This Crisis, Even in its Early Stages, has Made One Thing Very Clear: When It Comes to Hunger, the Worst Is Yet to Come

The food system in the U.S. is holding together in the early weeks of the COVID crisis — aside from the price spikes that come with panic buying, the supply chain of commodity crops looks fairly solid. But an overabundance of commodity crops doesn’t solve our country’s hunger problems. And doubling down on this flawed system won’t just fail to fix hunger — it’ll spawn new disease.

America’s robust production of corn, wheat, soy, and meat comes at a financial, social, and ecological cost. Much of that cost was shouldered by farmers themselves. Before COVID, farmers faced debt at levels comparable to the 1980 farm crisis. In Nebraska, for instance, the average farm debt was $1.3 million in 2017. What this leverage paid for was a food system filled with expensive machinery, crops, and animals engineered for productive efficiency.

Look to fields or factory farms, and what you’ll find are concentrations of genetic uniformity. These monocultures eliminate natural diversity and vigor. They are terrific incubators both of profit and of disease; output has never been higher, and modern zoonotic diseases, from hepatitis E to methicillin-resistant Staphylococcus aureus (MRSA), have their origins in our food system. By shunning nature’s tendency for interdependent diversity, we have gone all-in for economic profit based on millions of acres a few crops grown to feed millions of animals confined indoors, and we are asking for the next transfer of disease from animals to humans.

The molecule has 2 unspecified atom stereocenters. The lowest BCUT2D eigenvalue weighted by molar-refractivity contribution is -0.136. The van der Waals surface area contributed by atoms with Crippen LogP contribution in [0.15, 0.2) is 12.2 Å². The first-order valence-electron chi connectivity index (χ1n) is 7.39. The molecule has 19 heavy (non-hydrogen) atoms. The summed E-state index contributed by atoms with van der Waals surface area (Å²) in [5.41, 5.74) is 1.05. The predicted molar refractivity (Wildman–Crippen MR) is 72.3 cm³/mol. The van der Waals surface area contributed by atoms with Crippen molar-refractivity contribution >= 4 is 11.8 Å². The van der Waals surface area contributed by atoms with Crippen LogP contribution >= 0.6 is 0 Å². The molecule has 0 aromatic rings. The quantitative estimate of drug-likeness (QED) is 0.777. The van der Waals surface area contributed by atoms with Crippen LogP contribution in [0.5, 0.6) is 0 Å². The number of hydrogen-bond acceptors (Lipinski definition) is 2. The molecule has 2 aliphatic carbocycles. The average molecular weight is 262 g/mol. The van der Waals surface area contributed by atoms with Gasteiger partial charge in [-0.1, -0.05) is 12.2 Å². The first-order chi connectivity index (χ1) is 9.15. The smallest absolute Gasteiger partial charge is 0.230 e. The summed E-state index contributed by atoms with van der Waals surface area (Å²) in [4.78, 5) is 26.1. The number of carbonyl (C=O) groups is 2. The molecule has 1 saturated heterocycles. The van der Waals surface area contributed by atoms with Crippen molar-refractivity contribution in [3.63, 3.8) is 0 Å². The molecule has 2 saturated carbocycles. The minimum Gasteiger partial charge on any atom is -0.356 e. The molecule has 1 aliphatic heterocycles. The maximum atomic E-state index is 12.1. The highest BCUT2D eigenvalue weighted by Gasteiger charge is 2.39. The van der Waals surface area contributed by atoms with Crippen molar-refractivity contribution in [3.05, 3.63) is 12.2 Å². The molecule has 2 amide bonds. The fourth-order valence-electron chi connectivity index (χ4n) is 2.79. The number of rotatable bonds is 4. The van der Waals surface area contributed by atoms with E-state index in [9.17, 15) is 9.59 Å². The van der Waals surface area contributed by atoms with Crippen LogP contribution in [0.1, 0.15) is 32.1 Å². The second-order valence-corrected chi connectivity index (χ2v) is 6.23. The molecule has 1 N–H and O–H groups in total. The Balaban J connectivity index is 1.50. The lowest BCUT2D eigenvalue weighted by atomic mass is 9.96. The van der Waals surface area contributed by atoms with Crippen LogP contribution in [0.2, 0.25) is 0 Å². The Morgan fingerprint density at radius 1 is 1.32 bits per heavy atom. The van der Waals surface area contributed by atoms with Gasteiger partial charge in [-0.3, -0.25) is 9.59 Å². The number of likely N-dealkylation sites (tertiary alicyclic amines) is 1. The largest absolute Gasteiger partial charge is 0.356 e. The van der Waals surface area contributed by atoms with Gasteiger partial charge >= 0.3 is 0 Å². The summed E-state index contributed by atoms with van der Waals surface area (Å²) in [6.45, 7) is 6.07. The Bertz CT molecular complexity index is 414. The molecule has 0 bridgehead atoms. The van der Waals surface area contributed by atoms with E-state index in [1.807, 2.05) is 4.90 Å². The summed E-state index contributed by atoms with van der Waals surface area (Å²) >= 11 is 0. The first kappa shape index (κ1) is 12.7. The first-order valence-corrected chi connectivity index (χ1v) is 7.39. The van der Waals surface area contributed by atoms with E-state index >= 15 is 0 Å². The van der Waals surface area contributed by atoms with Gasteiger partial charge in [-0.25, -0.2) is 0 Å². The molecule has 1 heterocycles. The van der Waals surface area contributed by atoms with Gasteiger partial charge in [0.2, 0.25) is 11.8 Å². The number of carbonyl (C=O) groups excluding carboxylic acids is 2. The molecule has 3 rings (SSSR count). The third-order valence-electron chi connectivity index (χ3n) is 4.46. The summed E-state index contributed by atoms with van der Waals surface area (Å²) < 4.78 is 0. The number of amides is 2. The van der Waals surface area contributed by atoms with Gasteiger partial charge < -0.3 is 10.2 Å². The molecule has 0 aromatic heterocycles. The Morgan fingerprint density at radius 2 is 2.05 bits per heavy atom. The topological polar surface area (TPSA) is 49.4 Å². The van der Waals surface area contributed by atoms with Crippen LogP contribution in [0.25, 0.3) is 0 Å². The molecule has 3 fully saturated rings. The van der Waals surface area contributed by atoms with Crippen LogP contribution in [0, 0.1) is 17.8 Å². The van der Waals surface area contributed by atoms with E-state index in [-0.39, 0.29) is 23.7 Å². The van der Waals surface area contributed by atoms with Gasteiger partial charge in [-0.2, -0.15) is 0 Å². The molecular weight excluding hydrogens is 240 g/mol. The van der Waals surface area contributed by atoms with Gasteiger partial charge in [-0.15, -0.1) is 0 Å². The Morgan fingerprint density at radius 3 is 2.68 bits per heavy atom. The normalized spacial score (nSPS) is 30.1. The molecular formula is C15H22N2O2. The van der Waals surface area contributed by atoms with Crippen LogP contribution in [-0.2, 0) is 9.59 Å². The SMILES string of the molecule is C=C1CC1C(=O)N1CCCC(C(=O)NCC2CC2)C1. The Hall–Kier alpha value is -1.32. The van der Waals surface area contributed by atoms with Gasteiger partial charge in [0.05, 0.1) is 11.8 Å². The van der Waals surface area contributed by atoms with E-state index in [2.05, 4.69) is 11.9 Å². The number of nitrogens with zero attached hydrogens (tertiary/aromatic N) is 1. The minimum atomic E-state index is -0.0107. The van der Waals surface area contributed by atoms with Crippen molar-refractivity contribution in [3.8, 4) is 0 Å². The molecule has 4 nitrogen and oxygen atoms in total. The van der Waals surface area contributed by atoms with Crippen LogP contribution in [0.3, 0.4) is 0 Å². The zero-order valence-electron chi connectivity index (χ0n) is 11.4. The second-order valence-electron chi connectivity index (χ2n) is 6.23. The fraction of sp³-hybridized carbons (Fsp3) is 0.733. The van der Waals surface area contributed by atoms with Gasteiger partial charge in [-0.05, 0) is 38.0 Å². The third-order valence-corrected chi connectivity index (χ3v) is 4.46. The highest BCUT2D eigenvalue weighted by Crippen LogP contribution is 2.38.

Rather than double down on an industrial system that will, inevitably, spawn new disease and compound it with hunger and climate change, we can and should do better.

In addition to creating farms that are petri dishes for disease, the modern food system needs a supply chain dependent on systemic exploitation. Farmworkers are exposed to horrific conditions without basic rights to organize or any means of someday owning their own land. Those farmworkers are right now at high risk of exposure to the novel coronavirus, with many living in the kinds of crowded and unsanitary conditions ripe for contagion.

It is certain that with job losses and crashing incomes, hunger will deepen in America this year. Recall that in 2007, before the last great recession and amid robust harvests, 36 million Americans were food insecure, according to the USDA. We’ve not seen a number that low ever since. The nadir of American hunger happened in 2011, with 50 million food-insecure people, three years after the crash. Food supply chains were producing well — but too many people skipped meals because they couldn’t afford them. A multi-trillion dollar bailout failed to get us back to where we started: 37 million Americans were food insecure in 2018.

Bailouts from the last Great Recession certainly didn’t decrease food insecurity. They didn’t even begin to stem the loss of small farms. Most farmers and ranchers in the U.S. would agree that there is currently a crisis in agriculture. The current agricultural model values only the tonnage from the soil, not meals in bellies. Production is king; the nutritional quality of the food, human health, rural communities, food security, and the environment are paupers.